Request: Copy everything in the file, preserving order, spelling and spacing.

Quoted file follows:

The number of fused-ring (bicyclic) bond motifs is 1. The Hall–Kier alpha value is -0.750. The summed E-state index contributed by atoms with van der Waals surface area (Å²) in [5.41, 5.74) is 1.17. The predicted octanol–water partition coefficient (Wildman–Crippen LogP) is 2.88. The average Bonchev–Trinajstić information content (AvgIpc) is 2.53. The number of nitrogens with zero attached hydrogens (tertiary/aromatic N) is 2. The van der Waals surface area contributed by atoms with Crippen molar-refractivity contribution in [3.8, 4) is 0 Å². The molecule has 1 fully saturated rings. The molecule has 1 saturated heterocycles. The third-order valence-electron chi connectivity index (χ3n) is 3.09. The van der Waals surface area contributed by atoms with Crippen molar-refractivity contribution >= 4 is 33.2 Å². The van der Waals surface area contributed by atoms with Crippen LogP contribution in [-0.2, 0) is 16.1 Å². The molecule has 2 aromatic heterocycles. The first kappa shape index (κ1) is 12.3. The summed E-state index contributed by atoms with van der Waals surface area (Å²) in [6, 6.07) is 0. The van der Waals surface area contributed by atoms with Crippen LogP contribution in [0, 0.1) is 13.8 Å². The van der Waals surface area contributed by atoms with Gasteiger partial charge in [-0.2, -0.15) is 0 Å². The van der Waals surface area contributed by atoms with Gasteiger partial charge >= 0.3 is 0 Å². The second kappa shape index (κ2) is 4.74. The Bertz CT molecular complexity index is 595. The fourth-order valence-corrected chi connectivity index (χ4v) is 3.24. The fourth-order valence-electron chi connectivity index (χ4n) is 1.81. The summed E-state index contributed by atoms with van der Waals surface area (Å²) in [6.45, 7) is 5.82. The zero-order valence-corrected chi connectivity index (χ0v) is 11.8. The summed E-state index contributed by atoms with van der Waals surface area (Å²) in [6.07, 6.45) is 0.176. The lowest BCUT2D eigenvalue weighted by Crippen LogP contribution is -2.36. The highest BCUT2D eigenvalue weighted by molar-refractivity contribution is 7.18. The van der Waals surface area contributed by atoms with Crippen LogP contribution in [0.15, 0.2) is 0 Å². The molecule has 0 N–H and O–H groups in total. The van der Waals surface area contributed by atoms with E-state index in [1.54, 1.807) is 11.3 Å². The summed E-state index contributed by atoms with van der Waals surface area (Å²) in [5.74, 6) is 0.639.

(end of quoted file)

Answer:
The number of fused-ring (bicyclic) bond motifs is 1. The Hall–Kier alpha value is -0.750. The summed E-state index contributed by atoms with van der Waals surface area (Å²) in [5.41, 5.74) is 1.17. The predicted octanol–water partition coefficient (Wildman–Crippen LogP) is 2.88. The average Bonchev–Trinajstić information content (AvgIpc) is 2.53. The number of nitrogens with zero attached hydrogens (tertiary/aromatic N) is 2. The van der Waals surface area contributed by atoms with Crippen molar-refractivity contribution in [3.8, 4) is 0 Å². The molecule has 1 fully saturated rings. The molecule has 1 saturated heterocycles. The third-order valence-electron chi connectivity index (χ3n) is 3.09. The van der Waals surface area contributed by atoms with Crippen molar-refractivity contribution >= 4 is 33.2 Å². The van der Waals surface area contributed by atoms with Crippen LogP contribution in [-0.2, 0) is 16.1 Å². The molecule has 2 aromatic heterocycles. The first kappa shape index (κ1) is 12.3. The summed E-state index contributed by atoms with van der Waals surface area (Å²) in [6, 6.07) is 0. The van der Waals surface area contributed by atoms with Crippen LogP contribution in [0, 0.1) is 13.8 Å². The van der Waals surface area contributed by atoms with Gasteiger partial charge in [-0.2, -0.15) is 0 Å². The van der Waals surface area contributed by atoms with Gasteiger partial charge >= 0.3 is 0 Å². The second kappa shape index (κ2) is 4.74. The Bertz CT molecular complexity index is 595. The fourth-order valence-corrected chi connectivity index (χ4v) is 3.24. The fourth-order valence-electron chi connectivity index (χ4n) is 1.81. The summed E-state index contributed by atoms with van der Waals surface area (Å²) in [6.45, 7) is 5.82. The zero-order valence-corrected chi connectivity index (χ0v) is 11.8. The summed E-state index contributed by atoms with van der Waals surface area (Å²) in [6.07, 6.45) is 0.176. The lowest BCUT2D eigenvalue weighted by Crippen LogP contribution is -2.36. The highest BCUT2D eigenvalue weighted by molar-refractivity contribution is 7.18. The van der Waals surface area contributed by atoms with Crippen LogP contribution in [0.15, 0.2) is 0 Å². The molecule has 0 N–H and O–H groups in total. The van der Waals surface area contributed by atoms with E-state index in [1.54, 1.807) is 11.3 Å². The summed E-state index contributed by atoms with van der Waals surface area (Å²) in [5.74, 6) is 0.639.